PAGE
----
Paul Tanaka, the controversial former Los Angeles County undersheriff, is expected to announce Thursday that he’s going to challenge his old boss in next year’s election, according to a source close to Tanaka.
He is scheduled to make an announcement “regarding the upcoming election for Los Angeles County sheriff” Thursday morning in Griffith Park. The source close to Tanaka, who asked to remain anonymous before the official announcement, said that the morning press conference will coincide with Tanaka’s filing of his election paperwork.
Another former sheriff’s supervisor also announced an intent to run Wednesday. Two other candidates have already declared their candidacy.
A source close to Los Angeles City Councilman Joe Buscaino said the former LAPD senior lead officer has been approached about running against Sheriff Lee Baca and has not made a decision.
“This, in a way, is a blessing because it’s going to crystallize the sheriff’s record,” said Steve Whitmore, Baca’s spokesman. “He’s been doing the job every day, day in and day out.”
Amid the department’s jails scandal, Tanaka was accused of fostering a culture of abuse. Several current and former sheriff’s officials publicly singled out Tanaka for creating a climate in which aggression was prized, loyalty was placed above merit and discipline discouraged.
But Tanaka has said he was been made a scapegoat for many of the agency’s problems, targeted by sheriff’s officials who were upset that he was holding lazy supervisors accountable. Earlier this year, after being ousted by Baca, Tanaka publicly blasted his old boss, calling him a confused and erratic leader who cares more about politics than public safety. He told The Times that Baca pushed subordinates to hire his friends and relatives and undermined public safety to settle political spats.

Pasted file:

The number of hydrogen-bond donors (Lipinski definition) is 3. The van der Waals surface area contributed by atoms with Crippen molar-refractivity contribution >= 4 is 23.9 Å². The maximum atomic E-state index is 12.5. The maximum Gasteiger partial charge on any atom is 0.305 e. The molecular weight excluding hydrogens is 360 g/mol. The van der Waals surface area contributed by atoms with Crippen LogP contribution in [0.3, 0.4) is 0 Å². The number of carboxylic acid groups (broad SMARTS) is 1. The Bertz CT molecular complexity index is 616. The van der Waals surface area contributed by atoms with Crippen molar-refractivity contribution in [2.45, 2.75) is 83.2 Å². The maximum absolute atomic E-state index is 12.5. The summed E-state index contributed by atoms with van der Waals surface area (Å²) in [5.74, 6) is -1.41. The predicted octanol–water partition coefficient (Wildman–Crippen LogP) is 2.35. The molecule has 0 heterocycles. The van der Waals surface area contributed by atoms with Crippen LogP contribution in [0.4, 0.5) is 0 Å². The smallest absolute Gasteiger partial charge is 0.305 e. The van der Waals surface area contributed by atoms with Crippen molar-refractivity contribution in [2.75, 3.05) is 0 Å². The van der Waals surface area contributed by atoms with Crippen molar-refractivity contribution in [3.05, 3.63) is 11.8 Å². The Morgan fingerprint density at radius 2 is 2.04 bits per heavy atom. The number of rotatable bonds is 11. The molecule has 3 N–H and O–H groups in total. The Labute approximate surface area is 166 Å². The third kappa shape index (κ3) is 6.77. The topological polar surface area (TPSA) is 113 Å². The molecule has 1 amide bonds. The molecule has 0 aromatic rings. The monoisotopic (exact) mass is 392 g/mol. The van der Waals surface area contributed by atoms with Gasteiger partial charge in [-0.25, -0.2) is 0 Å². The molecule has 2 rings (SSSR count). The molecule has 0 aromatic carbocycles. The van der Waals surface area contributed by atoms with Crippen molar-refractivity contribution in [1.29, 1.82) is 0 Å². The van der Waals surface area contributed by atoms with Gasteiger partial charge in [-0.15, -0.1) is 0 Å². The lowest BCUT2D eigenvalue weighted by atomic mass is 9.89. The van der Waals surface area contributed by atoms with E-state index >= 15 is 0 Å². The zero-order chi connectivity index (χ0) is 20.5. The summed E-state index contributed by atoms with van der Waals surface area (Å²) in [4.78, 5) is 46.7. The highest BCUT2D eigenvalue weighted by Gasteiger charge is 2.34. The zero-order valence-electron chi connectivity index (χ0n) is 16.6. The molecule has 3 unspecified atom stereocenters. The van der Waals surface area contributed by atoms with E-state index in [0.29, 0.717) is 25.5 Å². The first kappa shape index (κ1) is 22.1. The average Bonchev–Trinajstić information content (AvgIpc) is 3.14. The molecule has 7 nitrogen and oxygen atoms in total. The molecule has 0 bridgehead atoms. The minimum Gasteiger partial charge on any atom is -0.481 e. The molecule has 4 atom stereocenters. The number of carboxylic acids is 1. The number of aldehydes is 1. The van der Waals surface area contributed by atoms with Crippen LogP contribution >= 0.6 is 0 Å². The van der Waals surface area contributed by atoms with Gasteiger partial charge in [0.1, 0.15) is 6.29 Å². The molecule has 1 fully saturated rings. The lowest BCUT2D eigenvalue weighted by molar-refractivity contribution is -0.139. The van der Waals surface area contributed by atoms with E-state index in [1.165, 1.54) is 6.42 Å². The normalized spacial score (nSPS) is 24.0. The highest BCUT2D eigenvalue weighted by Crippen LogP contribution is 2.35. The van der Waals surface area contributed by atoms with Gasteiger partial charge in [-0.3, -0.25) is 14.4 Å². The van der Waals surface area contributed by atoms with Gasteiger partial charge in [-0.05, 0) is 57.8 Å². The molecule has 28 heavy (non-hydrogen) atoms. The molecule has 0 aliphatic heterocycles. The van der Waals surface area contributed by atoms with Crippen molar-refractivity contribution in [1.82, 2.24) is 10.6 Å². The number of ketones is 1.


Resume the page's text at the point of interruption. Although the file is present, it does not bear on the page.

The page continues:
For example, Tanaka said Baca demanded that all sheriff’s deputies be removed from joint crime-fighting operations with the FBI as payback for a federal investigation of the jails — an order Tanaka said he refused to carry out.
For years, Tanaka was one of Baca’s most trusted advisers, rising in the ranks to run day-to-day operations as Baca’s second-in-command. But his reputation was tarnished by allegations that he fostered jailhouse misconduct, traded promotions for political donations and played a role in shipping sheriff’s ballistic vests to Cambodia through the city of Gardena, where he is now mayor.
A federal grand jury has also looked into whether Tanaka played a role in allegedly hiding an inmate who was found to be secretly collecting information on abusive and corrupt jail deputies for the FBI.
Tanaka has said his role in those scandals was minimal or non-existent. He has described himself as the voice of reason within the department. He said he and others kept the department running while Baca paid little attention to the agency and took numerous international trips that brought little benefit to Los Angeles County.
Baca, he said, would boast about how “he gets to see the world without paying anything.”
Whitmore disputed Tanaka’s characterizations of Baca.
“It’s just blatantly not true,” he said. “We have a disgruntled ex-employee who’s throwing bombs ... the sheriff is not going to return fire.”
Word of Tanaka’s expected announcement comes the same day that another former sheriff’s official announced he was going to challenge Baca. Bob Olmsted, a retired commander who played a role in exposing abuses inside the agency’s jails, promised to clean up a department that he says has been beset by mismanagement and cronyism by Baca and Tanaka.
Also running against Baca are Lou Vince, an LAPD detective, and Patrick Gomez, a retired sheriff’s lieutenant who has run two failed campaigns.
Baca has been sheriff for about 15 years.